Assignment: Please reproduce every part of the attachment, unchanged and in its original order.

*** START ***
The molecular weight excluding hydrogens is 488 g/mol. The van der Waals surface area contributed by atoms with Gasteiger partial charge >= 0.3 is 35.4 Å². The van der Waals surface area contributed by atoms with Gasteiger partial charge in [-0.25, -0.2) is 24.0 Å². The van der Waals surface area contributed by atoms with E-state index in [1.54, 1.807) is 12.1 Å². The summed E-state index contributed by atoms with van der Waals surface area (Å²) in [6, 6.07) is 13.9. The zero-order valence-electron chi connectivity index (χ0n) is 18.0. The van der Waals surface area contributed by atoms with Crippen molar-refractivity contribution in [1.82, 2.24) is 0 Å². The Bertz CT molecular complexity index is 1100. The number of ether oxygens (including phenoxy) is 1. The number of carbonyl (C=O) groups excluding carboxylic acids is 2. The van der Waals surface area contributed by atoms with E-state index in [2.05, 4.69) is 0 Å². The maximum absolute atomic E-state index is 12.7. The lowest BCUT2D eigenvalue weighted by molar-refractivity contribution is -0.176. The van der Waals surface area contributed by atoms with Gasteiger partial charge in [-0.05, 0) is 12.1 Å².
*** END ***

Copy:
The molecular weight excluding hydrogens is 488 g/mol. The van der Waals surface area contributed by atoms with Gasteiger partial charge >= 0.3 is 35.4 Å². The van der Waals surface area contributed by atoms with Gasteiger partial charge in [-0.25, -0.2) is 24.0 Å². The van der Waals surface area contributed by atoms with E-state index in [1.54, 1.807) is 12.1 Å². The summed E-state index contributed by atoms with van der Waals surface area (Å²) in [6, 6.07) is 13.9. The zero-order valence-electron chi connectivity index (χ0n) is 18.0. The van der Waals surface area contributed by atoms with Crippen molar-refractivity contribution in [1.82, 2.24) is 0 Å². The Bertz CT molecular complexity index is 1100. The number of ether oxygens (including phenoxy) is 1. The number of carbonyl (C=O) groups excluding carboxylic acids is 2. The van der Waals surface area contributed by atoms with E-state index in [2.05, 4.69) is 0 Å². The maximum absolute atomic E-state index is 12.7. The lowest BCUT2D eigenvalue weighted by molar-refractivity contribution is -0.176. The van der Waals surface area contributed by atoms with Gasteiger partial charge in [-0.05, 0) is 12.1 Å².